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Dr Timea Nochta

The local governance of digital technology – Implications for the city-scale digital twin. ECR project by Dr Timea Nochta, IfM, University of Cambridge

This study investigates how existing governance systems – both in terms of their structural and cultural characteristics – influence the conceptualisation, form, content and implementation of a city’s “digital twin” (i.e. a digital representation of its assets, processes or systems in the built or natural environment that supports improved decision-making). Developing a knowledge base on the urban governance of city-level digital twins is essential to drive organisational change towards locally appropriate governance structures and mechanisms to maximise benefits and contain associated risks of emerging hybrid decision-making processes in the context of city planning, management and operation. This involves addressing issues related to control, responsibility, accountability and liability, as well as their context-dependence. 

The project consists of the following three work packages: 

  1. State-of-the-art review of the literature on the governance of digital technology and its relevance to decision-making in city planning, management and operation. 
  2. Case study of the development of a digital twin prototype for the Cambridge area, aimed at answering the first research question: How does the existing local governance (structure and culture) of data and digital technology influence the conceptualisation, form, content and the options for implementation of the digital twin(s) of a city?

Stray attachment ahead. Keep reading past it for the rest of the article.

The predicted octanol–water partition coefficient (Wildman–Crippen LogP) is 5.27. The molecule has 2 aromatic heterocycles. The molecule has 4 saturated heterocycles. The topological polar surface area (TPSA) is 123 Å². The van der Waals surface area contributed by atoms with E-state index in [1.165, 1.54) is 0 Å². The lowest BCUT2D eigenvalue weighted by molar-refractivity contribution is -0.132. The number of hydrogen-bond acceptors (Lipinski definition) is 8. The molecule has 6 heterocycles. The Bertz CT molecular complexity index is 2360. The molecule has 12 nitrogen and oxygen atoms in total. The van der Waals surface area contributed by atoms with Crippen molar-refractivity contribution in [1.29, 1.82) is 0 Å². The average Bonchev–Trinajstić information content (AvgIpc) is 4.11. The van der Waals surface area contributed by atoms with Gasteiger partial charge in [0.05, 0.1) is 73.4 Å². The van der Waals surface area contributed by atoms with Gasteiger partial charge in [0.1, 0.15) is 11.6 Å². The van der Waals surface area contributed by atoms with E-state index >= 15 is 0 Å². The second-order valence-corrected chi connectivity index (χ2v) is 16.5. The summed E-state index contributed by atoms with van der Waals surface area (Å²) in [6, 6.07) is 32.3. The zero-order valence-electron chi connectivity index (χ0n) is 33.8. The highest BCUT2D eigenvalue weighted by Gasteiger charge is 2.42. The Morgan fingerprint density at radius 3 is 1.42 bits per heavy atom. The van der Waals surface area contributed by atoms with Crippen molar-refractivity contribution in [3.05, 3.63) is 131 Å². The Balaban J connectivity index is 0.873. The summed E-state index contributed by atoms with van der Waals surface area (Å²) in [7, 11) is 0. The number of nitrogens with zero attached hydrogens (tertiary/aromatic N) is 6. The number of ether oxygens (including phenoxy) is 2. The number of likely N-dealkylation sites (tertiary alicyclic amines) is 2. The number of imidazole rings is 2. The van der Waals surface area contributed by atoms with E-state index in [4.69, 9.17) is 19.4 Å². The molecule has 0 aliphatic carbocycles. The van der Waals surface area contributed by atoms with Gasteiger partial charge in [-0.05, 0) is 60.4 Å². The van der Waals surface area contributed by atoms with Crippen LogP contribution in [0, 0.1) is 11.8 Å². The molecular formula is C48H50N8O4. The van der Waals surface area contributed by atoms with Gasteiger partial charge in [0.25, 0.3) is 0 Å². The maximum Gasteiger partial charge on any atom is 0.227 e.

3. A comparative analysis via contrasting the results of the Cambridge case study with the development of other city digital twin prototypes to address the second research question: What contextual factors (characteristics) matter in the governance of the digital twin of a city? 

Understanding context-boundedness and generalisability around characteristics of urban governance relevant to the conceptualisation, form, content and implementation of city-level digital twins is necessary to successfully transfer knowledge and best-practices among different cities within the UK and beyond. 

Contact:  Dr Timea Nochta

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The Centre for Digital Built Britain is a partnership between the Department of Business, Energy & Industrial Strategy and the University of Cambridge to understand how the construction and infrastructure sectors could use a digital approach to better design, build, operate, and integrate the built environment.

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